"Dreamers, engineers, racers and entrepreneurs were lured by the potential for the profound gains aerodynamics offered," wrote Paul Niedermeyer, author of "Automotive History: An Illustrated History Of Automotive Aerodynamics," on the website Curbside Classic. "The efforts to do so yielded some of the more remarkable cars ever made, even if they challenged the aesthetic assumptions of their times."

Regarding the aerodynamics of a racing car, Dr. Joe David, professor of mechanical and aerospace engineering, and known as "Mr. Stock Car" at North Carolina State University, said, "Most of the horsepower generated by a racing engine is eaten up by the high-pressure air pushing the front of the car and the low-pressure air — a partial vacuum — dragging at the car from behind."

However, drag cannot be the only consideration. While lift is desirable for an airplane, it can be dangerous for an automobile. In order to maintain better control for steering and braking, cars are designed so the wind exerts a downward force as their speed increases. However, increasing this downward force increases drag, which in turn increases fuel consumption and limits speed, so these two forces must be carefully balanced.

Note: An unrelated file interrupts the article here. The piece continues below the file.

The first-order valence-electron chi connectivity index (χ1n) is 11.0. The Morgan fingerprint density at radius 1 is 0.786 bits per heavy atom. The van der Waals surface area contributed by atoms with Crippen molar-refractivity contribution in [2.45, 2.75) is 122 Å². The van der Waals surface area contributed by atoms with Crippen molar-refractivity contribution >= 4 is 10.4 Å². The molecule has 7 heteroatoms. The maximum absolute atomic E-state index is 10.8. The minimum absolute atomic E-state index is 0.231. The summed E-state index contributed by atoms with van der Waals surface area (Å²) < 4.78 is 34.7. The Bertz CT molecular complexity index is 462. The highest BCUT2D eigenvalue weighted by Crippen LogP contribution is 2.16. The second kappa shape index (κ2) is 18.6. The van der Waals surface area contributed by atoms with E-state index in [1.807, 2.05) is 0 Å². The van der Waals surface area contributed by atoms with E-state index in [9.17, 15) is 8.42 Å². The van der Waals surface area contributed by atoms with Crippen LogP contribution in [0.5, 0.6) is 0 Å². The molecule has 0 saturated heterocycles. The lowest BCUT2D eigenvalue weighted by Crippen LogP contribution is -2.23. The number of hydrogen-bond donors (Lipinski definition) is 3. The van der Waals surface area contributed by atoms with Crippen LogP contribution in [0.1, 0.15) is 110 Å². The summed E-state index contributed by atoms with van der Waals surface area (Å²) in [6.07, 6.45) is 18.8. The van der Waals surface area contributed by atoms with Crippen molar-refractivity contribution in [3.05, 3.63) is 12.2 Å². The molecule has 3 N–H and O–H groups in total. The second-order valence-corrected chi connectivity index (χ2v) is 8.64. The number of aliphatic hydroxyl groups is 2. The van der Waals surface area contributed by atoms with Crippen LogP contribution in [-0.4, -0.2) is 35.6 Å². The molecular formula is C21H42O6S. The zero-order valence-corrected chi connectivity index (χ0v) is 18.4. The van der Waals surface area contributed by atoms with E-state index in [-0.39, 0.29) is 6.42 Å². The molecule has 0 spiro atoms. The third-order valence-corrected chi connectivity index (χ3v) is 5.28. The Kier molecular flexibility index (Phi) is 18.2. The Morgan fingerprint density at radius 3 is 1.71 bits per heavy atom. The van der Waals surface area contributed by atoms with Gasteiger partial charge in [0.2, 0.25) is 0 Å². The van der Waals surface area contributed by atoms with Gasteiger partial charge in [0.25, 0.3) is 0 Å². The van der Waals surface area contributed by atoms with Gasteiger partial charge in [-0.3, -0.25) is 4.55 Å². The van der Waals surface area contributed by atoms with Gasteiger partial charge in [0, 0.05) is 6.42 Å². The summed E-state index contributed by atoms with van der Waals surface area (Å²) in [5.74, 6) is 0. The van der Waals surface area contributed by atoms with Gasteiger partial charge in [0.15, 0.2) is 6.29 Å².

Many classes of racing cars use movable winglike airfoils to adjust the downward force of the air on the car. When setting up a racing car, one must also consider turbulence caused by other cars on the track. This requires setting the airfoils on the car to produce a greater downward force during the race than is needed for qualifying when the car is on the track by itself. This is why lap times during qualification are usually much faster than they are during the race. 

Many of the same aerodynamic principles used in racing also apply to regular cars and trucks. Automotive engineers use computer simulations and wind tunnel experiments with scale models and actual vehicles to fine-tune the aerodynamics of automobiles so they generate the optimum amount of downward force to the front and back wheels with the least possible amount of drag. 

Additional resources

  • See a gallery of some really cool streamlined automobiles at Curbside Classic's Illustrated History of Automotive Aerodynamics.
  • The Smithsonian National Air and Space Museum's website has activities and multimedia projects about "How Things Fly."
  • Measure the drag coefficient of your car in an experiment on the Instructables website.
Jim Lucas
Live Science Contributor
Jim Lucas is a contributing writer for Live Science. He covers physics, astronomy and engineering. Jim graduated from Missouri State University, where he earned a bachelor of science degree in physics with minors in astronomy and technical writing. After graduation he worked at Los Alamos National Laboratory as a network systems administrator, a technical writer-editor and a nuclear security specialist. In addition to writing, he edits scientific journal articles in a variety of topical areas.